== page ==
Some More Ignorant Than Others?

B. has just brought it to my attention (“What on earth is going on in the classrooms?”) that “college students lack basic literacy and numeracy skills. This conclusion comes from a study carried out by the American Institute for Research, funded by the Pew Charitable Trust, and reported by the AP Education Writer, Ben Feller, all reputable and responsible institutions and individuals. We’re told that as many as half the students at four year colleges, and three quarters of the student body at two year colleges lack the skills to perform “complex literacy tasks,” such as not being able to interpret a table about exercise and blood pressure, understand the arguments of newspaper editorials, compare credit card offers with different interest rates and annual fees or summarize results of a survey about parental involvement in school. A much smaller percentage, perhaps 20% of these same students, can’t do even simpler tasks, such as estimate if their car has enough gas to get to the service station.
Now I react differently from B. I don’t even find this subject newsworthy. Probably because 100% of these students don’t speak Arabic, or Chinese, and we don’t make anything of it (although with the combined threats of China and Al Qaeda we are just beginning to… “Do you want to avoid war? Learn the enemy’s languge”).
Did you ever think that kids, like us adults, don’t know things unless they are being tested and are studying for the test, or, better, unless they are using these things, that is, unless these things are a part of their daily lives (such as speaking English, or Spanish, emailing, surfing, and watching network television, in regard to all of which they are far more literate/knowledgeable than I am, than we are).
To take only the examples given, and without seeing the actual materials used in the survey, I might have considerable trouble with a blood pressure/exercise table myself. I can’t remember ever having seen one, and I have high blood pressure. Then in regard to understanding, or rather not understanding the arguments in a newspaper editorial. If the argument is something that the young person is encountering for the very first time why would you expect him or her to understand it? Even those of us who read newspaper editorials may have trouble sometimes with the editor’s poorly reasoned positions on current events and other topics.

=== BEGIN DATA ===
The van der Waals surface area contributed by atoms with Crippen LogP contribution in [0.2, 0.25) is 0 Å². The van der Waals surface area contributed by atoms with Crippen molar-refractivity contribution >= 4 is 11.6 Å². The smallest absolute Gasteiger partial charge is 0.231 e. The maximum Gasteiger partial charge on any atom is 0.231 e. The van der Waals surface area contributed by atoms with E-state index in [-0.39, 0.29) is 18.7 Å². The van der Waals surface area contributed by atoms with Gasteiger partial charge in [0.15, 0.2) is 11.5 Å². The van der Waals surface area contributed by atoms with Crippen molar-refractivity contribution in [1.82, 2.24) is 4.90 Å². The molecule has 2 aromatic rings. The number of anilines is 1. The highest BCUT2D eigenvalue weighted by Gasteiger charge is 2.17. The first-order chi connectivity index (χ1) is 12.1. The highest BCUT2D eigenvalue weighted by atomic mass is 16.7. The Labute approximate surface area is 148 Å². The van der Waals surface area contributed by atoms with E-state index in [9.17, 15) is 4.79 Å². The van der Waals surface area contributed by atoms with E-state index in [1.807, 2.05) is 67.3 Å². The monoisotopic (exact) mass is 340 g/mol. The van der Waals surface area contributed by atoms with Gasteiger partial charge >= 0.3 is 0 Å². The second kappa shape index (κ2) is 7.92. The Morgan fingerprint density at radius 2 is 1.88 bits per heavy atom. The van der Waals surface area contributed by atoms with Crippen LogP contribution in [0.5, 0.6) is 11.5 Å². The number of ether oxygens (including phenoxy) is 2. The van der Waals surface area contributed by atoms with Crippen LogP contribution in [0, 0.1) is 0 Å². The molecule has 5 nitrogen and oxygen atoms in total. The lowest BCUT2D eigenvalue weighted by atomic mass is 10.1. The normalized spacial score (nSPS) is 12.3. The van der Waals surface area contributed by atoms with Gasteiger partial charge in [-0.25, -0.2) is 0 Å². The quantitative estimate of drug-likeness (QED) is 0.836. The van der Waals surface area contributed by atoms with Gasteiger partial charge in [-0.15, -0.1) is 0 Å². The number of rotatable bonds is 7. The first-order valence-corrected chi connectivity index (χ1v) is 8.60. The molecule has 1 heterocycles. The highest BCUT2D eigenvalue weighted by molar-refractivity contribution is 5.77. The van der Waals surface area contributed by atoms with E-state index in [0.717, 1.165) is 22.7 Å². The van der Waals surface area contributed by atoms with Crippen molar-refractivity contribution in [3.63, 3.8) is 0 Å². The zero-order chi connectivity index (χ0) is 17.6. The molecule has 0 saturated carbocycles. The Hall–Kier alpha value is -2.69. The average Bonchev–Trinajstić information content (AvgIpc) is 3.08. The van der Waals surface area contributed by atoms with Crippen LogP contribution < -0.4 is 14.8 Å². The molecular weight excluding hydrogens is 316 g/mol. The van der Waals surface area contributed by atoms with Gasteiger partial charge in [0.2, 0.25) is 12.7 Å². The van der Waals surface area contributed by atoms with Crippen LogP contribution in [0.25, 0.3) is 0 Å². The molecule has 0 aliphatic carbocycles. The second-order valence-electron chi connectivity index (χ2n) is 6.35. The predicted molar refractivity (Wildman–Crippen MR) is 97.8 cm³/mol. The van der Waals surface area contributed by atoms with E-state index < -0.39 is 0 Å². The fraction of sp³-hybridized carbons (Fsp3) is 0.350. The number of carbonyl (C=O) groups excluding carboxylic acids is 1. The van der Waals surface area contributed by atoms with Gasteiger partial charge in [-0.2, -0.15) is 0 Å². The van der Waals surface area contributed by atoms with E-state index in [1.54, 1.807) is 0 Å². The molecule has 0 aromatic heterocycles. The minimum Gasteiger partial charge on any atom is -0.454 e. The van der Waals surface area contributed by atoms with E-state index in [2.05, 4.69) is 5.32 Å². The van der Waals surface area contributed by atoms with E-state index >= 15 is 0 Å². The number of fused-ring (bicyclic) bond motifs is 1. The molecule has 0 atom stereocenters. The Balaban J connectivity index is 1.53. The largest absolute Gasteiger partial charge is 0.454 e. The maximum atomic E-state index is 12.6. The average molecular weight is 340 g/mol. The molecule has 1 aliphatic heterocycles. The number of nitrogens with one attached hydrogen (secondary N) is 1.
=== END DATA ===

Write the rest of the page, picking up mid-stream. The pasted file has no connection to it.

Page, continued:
But going on, does anyone understand the credit card offers in respect to interest rates and annual fees that bombard our email server almost hourly? And “summarize the results of a survey about parental involvement in school?”?! C’mon now! Being without the actual survey in hand I can’t confidently say anything at all. However, I know enough about parent involvement, or lack of involvement, that I would say with confidence that the results of a survey of this nature would be highly suspect, probably totally unreliable and/or probably incomprehensible.
Finally, the ability to calculate whether or not you have enough gas to reach the service station is only a simple operation on the face of it. In fact it’s enormously complicated because of the large number of variables that come into play, and for which the value is not readily and easily determined. For example, your whereabouts on the road, the exact location of the service station, your car’s miles per gallon number for both city and highway driving. And even with all this information, you still have only the gas gauge on the dashboard to tell you how much gas you have left, and the accuracy of that is not greater than, say, one half gallon (unless you have a long experience with the indicator and can read into it greater accuracy based on that experience), and one half gallon that you may or may not have remaining may be enough, but you can’t determine from the gauge whether you have it or not.
Ben Feller, the Education writer for the Associated Press, seems to like this subject. And he’s not alone. In fact, how many times in a given month or year doesn’t someone tell us how ignorant we are. On the other hand Socrates used to say he didn’t know anything at all and no one found that appalling.

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